Summary: This is the first in a series about changing our lives to one based upon God. this sermon deals with the void we feel in our lives.


Once Upon a Time…

They’re perhaps come of the most widely used words in the world. Stories from all over the globe have begun with them for centuries. Chances are that when I say them in a just few more moments that imagination all over the sanctuary are going to be turned on.

All because of four little words.

“Once upon a time…”


I told you. All over the room people are already having visions in their heads. Children have turned their attention this way because I’ve said them.

“Once upon a time…”

The truth is that when those words are said the imagination is set free. Some are thinking about great adventures. Others are thinking of beauties to be rescued. Others may be thinking of gingerbread men, ducklings that turn into swans, and hobbits that go on grand adventures to the very ends of the earth.

But even as I speak there are those that are already tuning me out. Why would anyone want to listen to a sermon about fairy tales anyway? Real life isn’t anything like a fairy tale. There are no knights in shining armor, no frogs that upon being kissed turn into princes, and no lands that exist on the other side of the wardrobe.

No. Real life is boring. It’s a dismal existence where one day blurs into the next one. Each day goes on and nothing ever really changes. It’s time to grow up and face life as it really is.

You want to know what?

I can’t believe that. I know in my heart that there is something more than just this hum-drum existence. There’s got to be.

You see I have these desires in my heart. I crave adventure. I want to ride the white horse and rescue the beauty in the tower. (I found the beauty a while back. It’s the rescuing part that I still don’t quite have right yet.) I want to be someone more than I am right now.

Chances are pretty good that you want something very similar in your life too. You want to clash swords with a dragon. You want to be the princess rescued from the top of the tallest tower. You want you life to be… different.

But something important is missing. Something is still desired.

The writer of the Narnian Chronicles, C. S. Lewis, wrote these words about the desire he felt, “Creatures are not born with desires unless satisfaction for those desires exists. A baby feels hunger: well, there is such a thing as food. A duckling wants to swim: well, there is such a thing as water. Men feel sexual desire: well, there is such a thing as sex. If I find in myself a desire which no experience in this world can satisfy, the most probable explanation is that I was for another world.”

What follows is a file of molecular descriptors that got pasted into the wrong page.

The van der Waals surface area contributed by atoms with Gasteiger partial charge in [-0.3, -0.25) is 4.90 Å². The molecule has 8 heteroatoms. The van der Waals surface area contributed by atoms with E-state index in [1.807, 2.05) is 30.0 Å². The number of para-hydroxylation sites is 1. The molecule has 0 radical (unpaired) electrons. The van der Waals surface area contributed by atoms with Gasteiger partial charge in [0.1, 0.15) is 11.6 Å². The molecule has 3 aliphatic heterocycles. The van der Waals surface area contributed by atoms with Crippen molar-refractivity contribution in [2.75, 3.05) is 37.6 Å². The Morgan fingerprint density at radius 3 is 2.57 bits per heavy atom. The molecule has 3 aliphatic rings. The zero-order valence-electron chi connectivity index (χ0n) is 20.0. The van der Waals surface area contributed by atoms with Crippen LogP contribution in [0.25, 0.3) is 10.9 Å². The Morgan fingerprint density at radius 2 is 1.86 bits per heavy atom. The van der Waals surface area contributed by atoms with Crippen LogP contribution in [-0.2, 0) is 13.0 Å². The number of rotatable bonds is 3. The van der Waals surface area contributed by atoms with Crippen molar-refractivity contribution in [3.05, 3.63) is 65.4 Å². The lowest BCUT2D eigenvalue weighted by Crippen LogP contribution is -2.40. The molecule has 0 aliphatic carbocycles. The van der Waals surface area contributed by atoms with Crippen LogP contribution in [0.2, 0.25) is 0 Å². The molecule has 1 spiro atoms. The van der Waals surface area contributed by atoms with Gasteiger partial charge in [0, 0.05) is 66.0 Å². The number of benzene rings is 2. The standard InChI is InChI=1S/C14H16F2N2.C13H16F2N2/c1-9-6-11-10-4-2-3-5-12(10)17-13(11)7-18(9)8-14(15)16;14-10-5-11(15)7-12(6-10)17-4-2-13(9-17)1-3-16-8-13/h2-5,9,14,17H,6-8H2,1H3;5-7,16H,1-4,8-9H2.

The truth is that Lewis understood a fantastic concept. He didn’t belong to this world. No. He wasn’t saying he was some kind of alien dropped off by some mother ship. He just knew that the life he was living wasn’t complete. Something was missing. You and I are meant for that other world too. We’re not aliens and yet nothing in this world can’t begin to fill the desires that are so set into our hearts.

The problem begins because the heart feels a longing for another place. It leaves us desiring to fill our lives with something, with someone. And we certainly try to do that. We try to fill it with work. We try to fill it with spouses and children. We put in hobbies, spots, TVs, computers, books, and friendships. And still nothing seems to be able to fill the void.

In the Old Testament book of Ecclesiates, King Solomon talks about just that. He knows that there is an emptiness in his life. Throughout the book he tries everything he can to fill the void. He puts work in there. He tries using the pleasures of life; food, wine, and sex. He had servants, vineyards, fields, and palaces. He gained gold, reputation and status. And yet he begins the book of Ecclesiates with these words in verse 2, “Meaningless! Meaningless!” says the teacher. “Utterly meaningless! Everything is meaningless!” (NIV) Another version says “Vanity of vanities,” says the preacher. “Vanity of vanities, all is vanity.” Because all those things had had been putting in were useless. None of it could fill the void in his life.

Some of you know exactly what he felt like. You’ve been in his shoes. You’ve done the very same thing. I know that I’ve been down that path myself. I’ve been at that point in my life where nothing could reach within me and fill that emptiness I felt.

And I’ve come to believe in the last few years that the soul is really crying out for two things. First, I think one of our desires is or a place. The second desire is about a relationship.

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Tom Shepard

commented on Feb 13, 2009

This sermon was very well done. Keep it up.

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